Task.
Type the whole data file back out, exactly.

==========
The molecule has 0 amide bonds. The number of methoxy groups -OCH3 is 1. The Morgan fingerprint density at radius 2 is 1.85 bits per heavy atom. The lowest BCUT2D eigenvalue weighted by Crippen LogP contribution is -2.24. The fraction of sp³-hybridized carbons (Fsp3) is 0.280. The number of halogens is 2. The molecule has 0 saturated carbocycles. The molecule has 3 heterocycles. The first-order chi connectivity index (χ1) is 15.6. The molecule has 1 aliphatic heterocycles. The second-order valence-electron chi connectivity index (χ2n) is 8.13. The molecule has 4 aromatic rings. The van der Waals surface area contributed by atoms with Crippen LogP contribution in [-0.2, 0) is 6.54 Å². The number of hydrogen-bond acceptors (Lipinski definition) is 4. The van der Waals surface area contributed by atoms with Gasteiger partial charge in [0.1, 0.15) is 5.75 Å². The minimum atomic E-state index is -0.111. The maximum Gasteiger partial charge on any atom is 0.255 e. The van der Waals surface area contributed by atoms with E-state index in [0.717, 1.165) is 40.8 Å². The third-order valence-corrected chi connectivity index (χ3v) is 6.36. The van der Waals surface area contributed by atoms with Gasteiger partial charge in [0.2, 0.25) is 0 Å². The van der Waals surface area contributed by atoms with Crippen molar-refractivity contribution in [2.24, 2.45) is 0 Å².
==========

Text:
The molecule has 0 amide bonds. The number of methoxy groups -OCH3 is 1. The Morgan fingerprint density at radius 2 is 1.85 bits per heavy atom. The lowest BCUT2D eigenvalue weighted by Crippen LogP contribution is -2.24. The fraction of sp³-hybridized carbons (Fsp3) is 0.280. The number of halogens is 2. The molecule has 0 saturated carbocycles. The molecule has 3 heterocycles. The first-order chi connectivity index (χ1) is 15.6. The molecule has 1 aliphatic heterocycles. The second-order valence-electron chi connectivity index (χ2n) is 8.13. The molecule has 4 aromatic rings. The van der Waals surface area contributed by atoms with Crippen LogP contribution in [-0.2, 0) is 6.54 Å². The number of hydrogen-bond acceptors (Lipinski definition) is 4. The van der Waals surface area contributed by atoms with Gasteiger partial charge in [0.1, 0.15) is 5.75 Å². The minimum atomic E-state index is -0.111. The maximum Gasteiger partial charge on any atom is 0.255 e. The van der Waals surface area contributed by atoms with E-state index in [0.717, 1.165) is 40.8 Å². The third-order valence-corrected chi connectivity index (χ3v) is 6.36. The van der Waals surface area contributed by atoms with Gasteiger partial charge in [0.2, 0.25) is 0 Å². The van der Waals surface area contributed by atoms with Crippen molar-refractivity contribution in [2.24, 2.45) is 0 Å².